Government of Saskatchewan
Quick Search:
      Friday, December 15, 2017

One year ago
One per cent of the 2011 crop had been seeded.  Seeding was delayed in much of the province due to excess moisture.

Follow the 2012 Crop Report on Twitter @SKGovAg

Seeding Progress in SK
Per cent seeded
All Crops

May 7/12

5

5 year avg. (2007-2011)

4

May 2/11

1

May 6/10

2

May 4/09

4

May 4/08

4

May 6/07

10

Five per cent of the 2012 crop has been seeded, according to Saskatchewan Agriculture's Weekly Crop Report.  The five-year (2007-2011) average for this time of year is approximately four per cent seeded.

Thirteen per cent of the crop is seeded in the southwest, five per cent in the southeast, four per cent in the northwest, two per cent in the east-central area, two per cent in the west-central area and one per cent in the northeast.

Most of the province received significant rainfall during the past week that has further delayed seeding.  This week's precipitation has ranged from trace amounts in the northwestern region to more than 100 mm in west-central areas, causing seeding delays.  Fieldwork has also been delayed in the east-central and southeastern regions of the province due to wet field conditions.

Provincially, cropland topsoil moisture is rated as 35 per cent surplus, 64 per cent adequate and one per cent short.  Hay land and pasture topsoil moisture is 23 per cent surplus, 74 per cent adequate, two per cent short and one per cent very short.

Farmers are busy moving cattle to pasture and trying to seed.


Southeastern Saskatchewan (Crop Districts 1, 2, and 3ASE)

Five per cent of the 2012 crop has been seeded in the southeastern region.  At this point, crop reporters are indicating that nine per cent of the acres will not be seeded this spring due to excess moisture. 

Significant rainfall during the week has delayed any further seeding operations.  The Pense and Rocanville areas recorded the greatest amount of precipitation at 77 mm and 76 mm, respectively.  The Vibank area received 64 mm, the Lampman area 55 mm, the Radville area 45 mm, the Moose Jaw area 39 mm and the Ceylon area 22 mm.  The Tantallon and Indian Head areas have recorded the greatest amount of precipitation since April 1 (148 mm and 135 mm, respectively).  Crop reporters have indicated that warm and dry conditions are needed in the coming weeks as many fields are saturated and may remain unseeded again this year. 

Topsoil moisture conditions on cropland are rated as 62 per cent surplus, 37 per cent adequate and one per cent short.  CDs 1A, 1B and 2A are reporting surplus topsoil moisture at 88 per cent, 90 per cent and 80 per cent, respectively.  Hay land and pasture topsoil moisture conditions are rated as 41 per cent surplus and 59 per cent adequate.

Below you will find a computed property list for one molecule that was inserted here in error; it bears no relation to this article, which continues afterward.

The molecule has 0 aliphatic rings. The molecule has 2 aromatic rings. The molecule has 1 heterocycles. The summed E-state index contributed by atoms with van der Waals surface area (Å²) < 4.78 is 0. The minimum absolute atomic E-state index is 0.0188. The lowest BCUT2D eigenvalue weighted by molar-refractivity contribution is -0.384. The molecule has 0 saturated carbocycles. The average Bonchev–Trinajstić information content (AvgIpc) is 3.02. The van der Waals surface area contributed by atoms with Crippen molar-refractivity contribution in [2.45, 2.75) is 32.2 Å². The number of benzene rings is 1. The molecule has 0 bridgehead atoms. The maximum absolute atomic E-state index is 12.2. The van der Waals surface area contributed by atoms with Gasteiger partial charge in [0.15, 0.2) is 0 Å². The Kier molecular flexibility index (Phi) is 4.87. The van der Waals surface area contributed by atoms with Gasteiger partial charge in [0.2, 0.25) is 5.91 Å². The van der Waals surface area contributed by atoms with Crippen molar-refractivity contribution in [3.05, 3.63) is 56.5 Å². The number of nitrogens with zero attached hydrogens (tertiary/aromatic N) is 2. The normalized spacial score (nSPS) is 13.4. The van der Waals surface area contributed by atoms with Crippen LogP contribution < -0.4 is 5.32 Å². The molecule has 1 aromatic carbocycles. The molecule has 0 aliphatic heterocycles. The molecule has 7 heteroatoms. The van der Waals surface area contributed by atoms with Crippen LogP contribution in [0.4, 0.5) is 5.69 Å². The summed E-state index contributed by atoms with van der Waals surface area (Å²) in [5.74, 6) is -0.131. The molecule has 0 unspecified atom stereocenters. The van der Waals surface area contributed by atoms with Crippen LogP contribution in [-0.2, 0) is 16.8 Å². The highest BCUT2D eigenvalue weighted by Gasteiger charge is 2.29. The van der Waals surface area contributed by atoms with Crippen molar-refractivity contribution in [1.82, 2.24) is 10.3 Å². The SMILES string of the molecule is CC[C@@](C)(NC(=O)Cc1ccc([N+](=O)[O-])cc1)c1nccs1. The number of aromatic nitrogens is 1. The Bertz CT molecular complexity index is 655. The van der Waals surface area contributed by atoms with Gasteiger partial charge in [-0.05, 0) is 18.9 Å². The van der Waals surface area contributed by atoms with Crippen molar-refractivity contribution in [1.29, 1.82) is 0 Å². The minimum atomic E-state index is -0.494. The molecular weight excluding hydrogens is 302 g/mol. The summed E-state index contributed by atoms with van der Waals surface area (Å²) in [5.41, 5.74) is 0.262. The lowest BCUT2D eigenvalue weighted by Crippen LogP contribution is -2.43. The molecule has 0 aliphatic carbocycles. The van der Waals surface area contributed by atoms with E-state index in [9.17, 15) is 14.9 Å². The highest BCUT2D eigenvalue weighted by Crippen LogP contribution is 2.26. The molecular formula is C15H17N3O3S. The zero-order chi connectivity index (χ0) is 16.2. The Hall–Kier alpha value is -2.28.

There are reports of localized flooding in winter wheat fields, in pastures and on access roads.  Weeds need to be controlled in winter cereal fields, but the excess moisture has delayed spraying.  Hail was reported throughout the week in the Vibank, Moosomin and Indian Head areas.    

Farmers are busy pre-working fields, spraying weeds, moving cattle to pasture and seeding.


Southwestern Saskatchewan (Crop Districts 3ASW, 3AN, 3B and 4) 

Thirteen per cent of the 2012 crop has been seeded in the southwestern region.  CDs 3BS, 4A and 4B are the furthest advanced in seeding, at 18, 34 and 27 per cent, respectively.  At this point, crop reporters are indicating that two per cent of the acres will not be seeded due to excess moisture.

The region recorded varying amounts of precipitation over the weekend that has halted seeding operations.  The Central Butte area received 76 mm, the Kyle area 64 mm, the Bengough area 55 mm, the Ponteix area 28 mm, the Gull Lake area 26 mm and the Maple Creek area received 20 mm.  The Cadillac area has recorded the greatest amount of precipitation since April 1 (134 mm). 

Crop reporters have indicated that the majority of the cropland, hay land and pasture have adequate topsoil moisture.  CD 3AN has the largest amount of cropland with surplus moisture (37 per cent).

Rainfall has delayed seeding in most of the region, although there are reports that producers in the southern area of the region are back in the field.  There are also reports of early seeded peas and wheat emerging.  Gull Lake received a light frost Sunday night, while the Cypress Hill area received two to three inches of snow.            

Farmers are busy seeding, calving, controlling weeds and picking rocks. 


East-Central Saskatchewan (Crop Districts 5 and 6a)

Farmers in the east-central region have two per cent of the crop in the ground.  Significant rainfall over the weekend has halted fieldwork and seeding operations.  At this time, eight per cent of the cropland is not expected to be seeded due to excess moisture problems.